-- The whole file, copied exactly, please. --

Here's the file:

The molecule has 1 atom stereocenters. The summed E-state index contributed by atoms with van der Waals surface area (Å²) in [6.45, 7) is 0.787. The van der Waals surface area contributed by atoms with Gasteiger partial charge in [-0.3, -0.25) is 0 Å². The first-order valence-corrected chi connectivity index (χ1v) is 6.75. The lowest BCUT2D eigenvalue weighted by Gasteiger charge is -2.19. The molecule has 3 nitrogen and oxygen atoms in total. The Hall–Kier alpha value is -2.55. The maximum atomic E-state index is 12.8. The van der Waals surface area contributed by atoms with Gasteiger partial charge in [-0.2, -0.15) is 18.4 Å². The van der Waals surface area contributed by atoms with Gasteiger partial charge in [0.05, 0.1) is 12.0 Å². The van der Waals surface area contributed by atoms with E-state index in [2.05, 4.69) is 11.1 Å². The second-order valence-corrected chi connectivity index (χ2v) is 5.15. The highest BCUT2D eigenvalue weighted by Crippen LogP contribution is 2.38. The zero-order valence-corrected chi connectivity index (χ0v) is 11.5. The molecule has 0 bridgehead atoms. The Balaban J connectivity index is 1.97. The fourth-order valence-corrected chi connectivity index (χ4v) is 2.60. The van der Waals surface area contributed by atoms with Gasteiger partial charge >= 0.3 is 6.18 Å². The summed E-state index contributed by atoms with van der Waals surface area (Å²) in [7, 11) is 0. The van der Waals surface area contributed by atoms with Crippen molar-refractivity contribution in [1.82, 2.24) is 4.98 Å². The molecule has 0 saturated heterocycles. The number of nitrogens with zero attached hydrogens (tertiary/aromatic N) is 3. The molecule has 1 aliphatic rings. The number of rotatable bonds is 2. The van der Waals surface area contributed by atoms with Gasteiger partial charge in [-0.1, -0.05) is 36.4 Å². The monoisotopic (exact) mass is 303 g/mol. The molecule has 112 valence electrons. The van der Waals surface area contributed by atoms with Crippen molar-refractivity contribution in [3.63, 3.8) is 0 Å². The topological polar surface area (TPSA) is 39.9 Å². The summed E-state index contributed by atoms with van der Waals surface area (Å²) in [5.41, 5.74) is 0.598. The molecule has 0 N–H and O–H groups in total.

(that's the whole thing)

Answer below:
The molecule has 1 atom stereocenters. The summed E-state index contributed by atoms with van der Waals surface area (Å²) in [6.45, 7) is 0.787. The van der Waals surface area contributed by atoms with Gasteiger partial charge in [-0.3, -0.25) is 0 Å². The first-order valence-corrected chi connectivity index (χ1v) is 6.75. The lowest BCUT2D eigenvalue weighted by Gasteiger charge is -2.19. The molecule has 3 nitrogen and oxygen atoms in total. The Hall–Kier alpha value is -2.55. The maximum atomic E-state index is 12.8. The van der Waals surface area contributed by atoms with Gasteiger partial charge in [-0.2, -0.15) is 18.4 Å². The van der Waals surface area contributed by atoms with Gasteiger partial charge in [0.05, 0.1) is 12.0 Å². The van der Waals surface area contributed by atoms with E-state index in [2.05, 4.69) is 11.1 Å². The second-order valence-corrected chi connectivity index (χ2v) is 5.15. The highest BCUT2D eigenvalue weighted by Crippen LogP contribution is 2.38. The zero-order valence-corrected chi connectivity index (χ0v) is 11.5. The molecule has 0 bridgehead atoms. The Balaban J connectivity index is 1.97. The fourth-order valence-corrected chi connectivity index (χ4v) is 2.60. The van der Waals surface area contributed by atoms with Gasteiger partial charge >= 0.3 is 6.18 Å². The summed E-state index contributed by atoms with van der Waals surface area (Å²) in [7, 11) is 0. The van der Waals surface area contributed by atoms with Crippen molar-refractivity contribution in [1.82, 2.24) is 4.98 Å². The molecule has 0 saturated heterocycles. The number of nitrogens with zero attached hydrogens (tertiary/aromatic N) is 3. The molecule has 1 aliphatic rings. The number of rotatable bonds is 2. The van der Waals surface area contributed by atoms with Gasteiger partial charge in [-0.1, -0.05) is 36.4 Å². The monoisotopic (exact) mass is 303 g/mol. The molecule has 112 valence electrons. The van der Waals surface area contributed by atoms with Crippen molar-refractivity contribution in [3.63, 3.8) is 0 Å². The topological polar surface area (TPSA) is 39.9 Å². The summed E-state index contributed by atoms with van der Waals surface area (Å²) in [5.41, 5.74) is 0.598. The molecule has 0 N–H and O–H groups in total.